(RxWiki News) Teen girls that seem generally healthy may still struggle with their self-image. This struggle can sometimes lead to later health problems. But there's a possible solution: Just dance!
A recent study found that a dance program for girls with these issues was helpful. It improved how they perceived their own health.
These researchers concluded that a dance program designed for girls with internalizing problems can help improve the way they perceive their own health. This self-perception of health may help these girls avoid negative outcomes in physical and mental health later.
"Keep teen girls physically active."
The study, led by Anna Duberg, RPT, of the Center for Health Care Sciences in Orebro, Sweden, aimed to find out whether a specific dance program had an impact on how girls aged 13 to 18 saw their personal health. The girls involved in the study all had what medical professionals call "internalizing" problems.
These are psychological issues like feeling depressed, having low-esteem and having psychosomatic symptoms (physical issues brought on by or only perceived by your mind).
Often, individuals with internalizing problems are too "healthy" otherwise to receive medical or psychological care, but these issues can still grow into more serious physical or mental health problems later.
The purpose of testing this dance intervention was to determine whether it improved the way these girls perceived their own health since positive thoughts about your health can often become a self-fulfilling prophecy.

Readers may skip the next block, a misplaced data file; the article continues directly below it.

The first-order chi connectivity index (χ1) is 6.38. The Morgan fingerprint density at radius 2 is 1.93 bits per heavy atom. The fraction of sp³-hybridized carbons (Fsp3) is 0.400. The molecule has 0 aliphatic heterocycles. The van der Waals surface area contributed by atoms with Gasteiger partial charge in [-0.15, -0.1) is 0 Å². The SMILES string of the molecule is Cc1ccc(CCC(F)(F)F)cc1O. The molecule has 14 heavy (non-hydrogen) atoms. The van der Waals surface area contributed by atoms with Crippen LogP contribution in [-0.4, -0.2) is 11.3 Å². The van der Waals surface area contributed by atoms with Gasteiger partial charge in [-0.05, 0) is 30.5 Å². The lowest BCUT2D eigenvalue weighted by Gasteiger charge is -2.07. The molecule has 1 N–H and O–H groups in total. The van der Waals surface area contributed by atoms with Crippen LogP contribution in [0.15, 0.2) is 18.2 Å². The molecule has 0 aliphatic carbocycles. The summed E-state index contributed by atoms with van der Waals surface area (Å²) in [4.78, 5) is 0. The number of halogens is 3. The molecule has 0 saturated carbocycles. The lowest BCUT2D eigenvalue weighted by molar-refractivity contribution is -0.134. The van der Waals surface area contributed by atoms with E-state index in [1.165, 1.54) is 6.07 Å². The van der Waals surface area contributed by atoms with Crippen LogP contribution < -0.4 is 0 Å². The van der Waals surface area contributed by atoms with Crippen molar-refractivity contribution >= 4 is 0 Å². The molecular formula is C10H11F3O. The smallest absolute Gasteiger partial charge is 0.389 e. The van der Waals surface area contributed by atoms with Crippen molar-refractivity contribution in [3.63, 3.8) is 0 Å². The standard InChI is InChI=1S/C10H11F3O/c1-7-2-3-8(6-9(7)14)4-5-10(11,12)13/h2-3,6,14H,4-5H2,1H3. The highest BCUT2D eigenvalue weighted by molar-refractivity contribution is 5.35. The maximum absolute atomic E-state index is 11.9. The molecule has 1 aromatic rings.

The study involved 59 girls who were randomly assigned to the dance intervention group and 53 girls who were randomly assigned to a control group which did not participate in anything different during the 8-month study.
The girls in the dance group attended two dance classes a week for eight months. Each 75-minute class emphasized enjoying the movement of the class, not performance.
The researchers assessed the girls' self-rated health at the start of the study, immediately after the end of the dance program and then 4 months and a year after the end of the program. At the end of the dance intervention, the girls who had participated it in did have an increase in how they perceived their health.
Measured on a scale of 1 (lowest) to 5 (highest), the girls' average rating of their health moved from 3.32 before the dance intervention to 4.04 immediately afterward. The positive effects appeared to last: the average was 4.22 four months after the end of the dance intervention and 4.04 a year after it.
The control group, which had started with a higher average of 3.75 points of their self-rated health, only improved to 4.06 eight months after the start of the study.
Although the control group's 8-month score looks better than the average of the dancing girls, the actual change in improvement was much less. The dancing girls improved 0.58 points, and the control group of girls improved 0.28 points.
Overall, 91 percent of the girls (43 of them) who participated in the dance intervention rated it as a positive experience even though not all of them attended a majority of the sessions. Two-thirds (67 percent) of the girls attended at least half to all of the sessions.
The study was published November 12 in the Archives of Pediatric and Adolescent Medicine. The research was funded by the Orebro County County and the municipality of Orebro. The authors reported no conflicts of interest.